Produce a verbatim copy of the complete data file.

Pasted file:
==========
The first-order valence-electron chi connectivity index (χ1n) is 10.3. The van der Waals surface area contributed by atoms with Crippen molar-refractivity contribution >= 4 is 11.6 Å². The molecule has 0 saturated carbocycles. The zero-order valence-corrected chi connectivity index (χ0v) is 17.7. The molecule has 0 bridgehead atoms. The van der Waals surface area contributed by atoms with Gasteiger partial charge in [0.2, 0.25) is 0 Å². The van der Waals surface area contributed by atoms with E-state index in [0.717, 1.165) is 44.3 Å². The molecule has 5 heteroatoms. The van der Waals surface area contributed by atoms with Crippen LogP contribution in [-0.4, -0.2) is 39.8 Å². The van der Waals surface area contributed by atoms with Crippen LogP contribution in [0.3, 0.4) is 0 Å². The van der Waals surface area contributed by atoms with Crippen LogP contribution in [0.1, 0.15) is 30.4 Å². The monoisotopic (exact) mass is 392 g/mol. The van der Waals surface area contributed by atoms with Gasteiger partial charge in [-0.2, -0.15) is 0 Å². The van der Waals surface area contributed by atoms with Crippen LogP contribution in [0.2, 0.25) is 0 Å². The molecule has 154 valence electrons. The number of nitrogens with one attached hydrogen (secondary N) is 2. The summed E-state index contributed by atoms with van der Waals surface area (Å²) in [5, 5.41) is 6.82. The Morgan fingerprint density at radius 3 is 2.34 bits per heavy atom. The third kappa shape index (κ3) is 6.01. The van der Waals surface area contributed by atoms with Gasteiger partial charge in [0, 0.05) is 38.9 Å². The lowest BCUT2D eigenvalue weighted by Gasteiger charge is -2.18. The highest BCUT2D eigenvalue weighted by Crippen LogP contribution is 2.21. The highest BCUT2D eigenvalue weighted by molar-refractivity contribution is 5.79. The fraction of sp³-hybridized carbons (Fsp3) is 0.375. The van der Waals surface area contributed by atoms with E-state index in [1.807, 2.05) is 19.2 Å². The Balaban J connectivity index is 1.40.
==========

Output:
The first-order valence-electron chi connectivity index (χ1n) is 10.3. The van der Waals surface area contributed by atoms with Crippen molar-refractivity contribution >= 4 is 11.6 Å². The molecule has 0 saturated carbocycles. The zero-order valence-corrected chi connectivity index (χ0v) is 17.7. The molecule has 0 bridgehead atoms. The van der Waals surface area contributed by atoms with Gasteiger partial charge in [0.2, 0.25) is 0 Å². The van der Waals surface area contributed by atoms with E-state index in [0.717, 1.165) is 44.3 Å². The molecule has 5 heteroatoms. The van der Waals surface area contributed by atoms with Crippen LogP contribution in [-0.4, -0.2) is 39.8 Å². The van der Waals surface area contributed by atoms with Crippen LogP contribution in [0.3, 0.4) is 0 Å². The van der Waals surface area contributed by atoms with Crippen LogP contribution in [0.1, 0.15) is 30.4 Å². The monoisotopic (exact) mass is 392 g/mol. The van der Waals surface area contributed by atoms with Gasteiger partial charge in [-0.2, -0.15) is 0 Å². The van der Waals surface area contributed by atoms with Crippen LogP contribution in [0.2, 0.25) is 0 Å². The molecule has 154 valence electrons. The number of nitrogens with one attached hydrogen (secondary N) is 2. The summed E-state index contributed by atoms with van der Waals surface area (Å²) in [5, 5.41) is 6.82. The Morgan fingerprint density at radius 3 is 2.34 bits per heavy atom. The third kappa shape index (κ3) is 6.01. The van der Waals surface area contributed by atoms with Gasteiger partial charge in [0, 0.05) is 38.9 Å². The lowest BCUT2D eigenvalue weighted by Gasteiger charge is -2.18. The highest BCUT2D eigenvalue weighted by Crippen LogP contribution is 2.21. The highest BCUT2D eigenvalue weighted by molar-refractivity contribution is 5.79. The fraction of sp³-hybridized carbons (Fsp3) is 0.375. The van der Waals surface area contributed by atoms with E-state index in [1.807, 2.05) is 19.2 Å². The Balaban J connectivity index is 1.40.